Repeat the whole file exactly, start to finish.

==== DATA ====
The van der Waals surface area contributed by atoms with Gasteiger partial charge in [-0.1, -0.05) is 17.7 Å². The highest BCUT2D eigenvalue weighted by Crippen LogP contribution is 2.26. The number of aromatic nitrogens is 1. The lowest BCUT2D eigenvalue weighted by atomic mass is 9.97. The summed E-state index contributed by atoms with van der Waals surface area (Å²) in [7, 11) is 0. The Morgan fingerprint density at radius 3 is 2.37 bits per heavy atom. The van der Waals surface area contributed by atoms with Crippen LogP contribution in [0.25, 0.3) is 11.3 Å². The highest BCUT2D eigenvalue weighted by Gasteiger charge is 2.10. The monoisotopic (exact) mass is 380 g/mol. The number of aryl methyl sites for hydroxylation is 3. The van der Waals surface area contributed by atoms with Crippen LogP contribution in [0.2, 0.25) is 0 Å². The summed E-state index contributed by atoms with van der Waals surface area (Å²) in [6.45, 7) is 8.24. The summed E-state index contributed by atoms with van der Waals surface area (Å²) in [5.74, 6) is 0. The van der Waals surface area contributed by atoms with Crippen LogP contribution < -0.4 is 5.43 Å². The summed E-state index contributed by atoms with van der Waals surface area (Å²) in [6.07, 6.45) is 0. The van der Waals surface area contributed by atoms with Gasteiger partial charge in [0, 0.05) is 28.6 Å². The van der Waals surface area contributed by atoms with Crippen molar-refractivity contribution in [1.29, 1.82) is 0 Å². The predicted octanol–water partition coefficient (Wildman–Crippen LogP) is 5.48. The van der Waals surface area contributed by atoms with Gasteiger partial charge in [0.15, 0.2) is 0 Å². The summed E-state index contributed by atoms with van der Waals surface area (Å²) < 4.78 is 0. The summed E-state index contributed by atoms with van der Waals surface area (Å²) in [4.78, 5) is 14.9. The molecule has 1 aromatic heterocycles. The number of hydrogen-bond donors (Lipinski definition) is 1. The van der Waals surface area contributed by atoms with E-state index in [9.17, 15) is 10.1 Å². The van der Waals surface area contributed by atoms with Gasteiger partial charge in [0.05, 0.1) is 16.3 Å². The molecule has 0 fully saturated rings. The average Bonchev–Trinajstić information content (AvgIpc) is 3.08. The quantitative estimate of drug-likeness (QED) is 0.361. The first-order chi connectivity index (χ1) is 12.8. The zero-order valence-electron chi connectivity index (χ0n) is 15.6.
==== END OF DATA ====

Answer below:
The van der Waals surface area contributed by atoms with Gasteiger partial charge in [-0.1, -0.05) is 17.7 Å². The highest BCUT2D eigenvalue weighted by Crippen LogP contribution is 2.26. The number of aromatic nitrogens is 1. The lowest BCUT2D eigenvalue weighted by atomic mass is 9.97. The summed E-state index contributed by atoms with van der Waals surface area (Å²) in [7, 11) is 0. The Morgan fingerprint density at radius 3 is 2.37 bits per heavy atom. The van der Waals surface area contributed by atoms with Crippen LogP contribution in [0.25, 0.3) is 11.3 Å². The highest BCUT2D eigenvalue weighted by Gasteiger charge is 2.10. The monoisotopic (exact) mass is 380 g/mol. The number of aryl methyl sites for hydroxylation is 3. The van der Waals surface area contributed by atoms with Crippen LogP contribution in [0.2, 0.25) is 0 Å². The summed E-state index contributed by atoms with van der Waals surface area (Å²) in [6.45, 7) is 8.24. The summed E-state index contributed by atoms with van der Waals surface area (Å²) in [5.74, 6) is 0. The van der Waals surface area contributed by atoms with Crippen LogP contribution < -0.4 is 5.43 Å². The summed E-state index contributed by atoms with van der Waals surface area (Å²) in [6.07, 6.45) is 0. The van der Waals surface area contributed by atoms with Gasteiger partial charge in [0, 0.05) is 28.6 Å². The van der Waals surface area contributed by atoms with Crippen molar-refractivity contribution in [1.29, 1.82) is 0 Å². The predicted octanol–water partition coefficient (Wildman–Crippen LogP) is 5.48. The van der Waals surface area contributed by atoms with Gasteiger partial charge in [0.15, 0.2) is 0 Å². The summed E-state index contributed by atoms with van der Waals surface area (Å²) < 4.78 is 0. The summed E-state index contributed by atoms with van der Waals surface area (Å²) in [4.78, 5) is 14.9. The molecule has 1 aromatic heterocycles. The number of hydrogen-bond donors (Lipinski definition) is 1. The van der Waals surface area contributed by atoms with E-state index in [9.17, 15) is 10.1 Å². The van der Waals surface area contributed by atoms with Gasteiger partial charge in [0.05, 0.1) is 16.3 Å². The molecule has 0 fully saturated rings. The average Bonchev–Trinajstić information content (AvgIpc) is 3.08. The quantitative estimate of drug-likeness (QED) is 0.361. The first-order chi connectivity index (χ1) is 12.8. The zero-order valence-electron chi connectivity index (χ0n) is 15.6.